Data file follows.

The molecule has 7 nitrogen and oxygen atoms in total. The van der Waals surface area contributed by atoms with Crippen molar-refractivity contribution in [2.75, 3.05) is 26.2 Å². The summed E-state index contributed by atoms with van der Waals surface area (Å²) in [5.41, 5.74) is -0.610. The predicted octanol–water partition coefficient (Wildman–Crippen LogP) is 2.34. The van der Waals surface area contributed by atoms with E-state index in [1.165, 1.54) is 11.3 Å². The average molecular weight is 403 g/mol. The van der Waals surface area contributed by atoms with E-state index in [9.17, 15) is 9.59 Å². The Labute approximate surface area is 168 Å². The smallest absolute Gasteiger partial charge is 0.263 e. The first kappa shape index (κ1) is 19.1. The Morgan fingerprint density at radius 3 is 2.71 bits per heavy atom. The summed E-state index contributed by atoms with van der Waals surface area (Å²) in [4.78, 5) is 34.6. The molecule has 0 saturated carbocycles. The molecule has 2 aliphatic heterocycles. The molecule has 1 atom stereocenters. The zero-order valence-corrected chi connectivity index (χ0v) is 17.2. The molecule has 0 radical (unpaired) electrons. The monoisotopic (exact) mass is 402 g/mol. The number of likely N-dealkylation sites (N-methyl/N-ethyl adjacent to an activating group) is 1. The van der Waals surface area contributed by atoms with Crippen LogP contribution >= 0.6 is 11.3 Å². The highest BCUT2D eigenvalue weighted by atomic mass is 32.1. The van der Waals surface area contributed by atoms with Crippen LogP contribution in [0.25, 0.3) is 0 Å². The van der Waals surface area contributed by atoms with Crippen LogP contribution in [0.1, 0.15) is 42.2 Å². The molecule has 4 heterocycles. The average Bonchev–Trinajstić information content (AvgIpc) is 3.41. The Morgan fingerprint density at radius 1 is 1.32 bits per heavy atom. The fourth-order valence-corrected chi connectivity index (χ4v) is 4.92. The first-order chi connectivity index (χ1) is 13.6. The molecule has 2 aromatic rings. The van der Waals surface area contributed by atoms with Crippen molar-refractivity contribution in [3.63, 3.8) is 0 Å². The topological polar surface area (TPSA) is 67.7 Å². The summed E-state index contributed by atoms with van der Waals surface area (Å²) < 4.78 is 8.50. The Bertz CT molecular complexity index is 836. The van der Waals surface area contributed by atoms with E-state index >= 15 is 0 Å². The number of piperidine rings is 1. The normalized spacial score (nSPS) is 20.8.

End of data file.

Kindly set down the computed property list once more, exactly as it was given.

The molecule has 7 nitrogen and oxygen atoms in total. The van der Waals surface area contributed by atoms with Crippen molar-refractivity contribution in [2.75, 3.05) is 26.2 Å². The summed E-state index contributed by atoms with van der Waals surface area (Å²) in [5.41, 5.74) is -0.610. The predicted octanol–water partition coefficient (Wildman–Crippen LogP) is 2.34. The van der Waals surface area contributed by atoms with E-state index in [1.165, 1.54) is 11.3 Å². The average molecular weight is 403 g/mol. The van der Waals surface area contributed by atoms with E-state index in [9.17, 15) is 9.59 Å². The Labute approximate surface area is 168 Å². The smallest absolute Gasteiger partial charge is 0.263 e. The first kappa shape index (κ1) is 19.1. The Morgan fingerprint density at radius 3 is 2.71 bits per heavy atom. The summed E-state index contributed by atoms with van der Waals surface area (Å²) in [4.78, 5) is 34.6. The molecule has 0 saturated carbocycles. The molecule has 2 aliphatic heterocycles. The molecule has 1 atom stereocenters. The zero-order valence-corrected chi connectivity index (χ0v) is 17.2. The molecule has 0 radical (unpaired) electrons. The monoisotopic (exact) mass is 402 g/mol. The number of likely N-dealkylation sites (N-methyl/N-ethyl adjacent to an activating group) is 1. The van der Waals surface area contributed by atoms with Crippen LogP contribution >= 0.6 is 11.3 Å². The highest BCUT2D eigenvalue weighted by atomic mass is 32.1. The van der Waals surface area contributed by atoms with Crippen LogP contribution in [0.25, 0.3) is 0 Å². The van der Waals surface area contributed by atoms with Crippen LogP contribution in [0.1, 0.15) is 42.2 Å². The molecule has 4 heterocycles. The average Bonchev–Trinajstić information content (AvgIpc) is 3.41. The Morgan fingerprint density at radius 1 is 1.32 bits per heavy atom. The fourth-order valence-corrected chi connectivity index (χ4v) is 4.92. The first-order chi connectivity index (χ1) is 13.6. The molecule has 2 aromatic rings. The van der Waals surface area contributed by atoms with Crippen molar-refractivity contribution in [3.63, 3.8) is 0 Å². The topological polar surface area (TPSA) is 67.7 Å². The summed E-state index contributed by atoms with van der Waals surface area (Å²) < 4.78 is 8.50. The Bertz CT molecular complexity index is 836. The van der Waals surface area contributed by atoms with E-state index >= 15 is 0 Å². The number of piperidine rings is 1. The normalized spacial score (nSPS) is 20.8.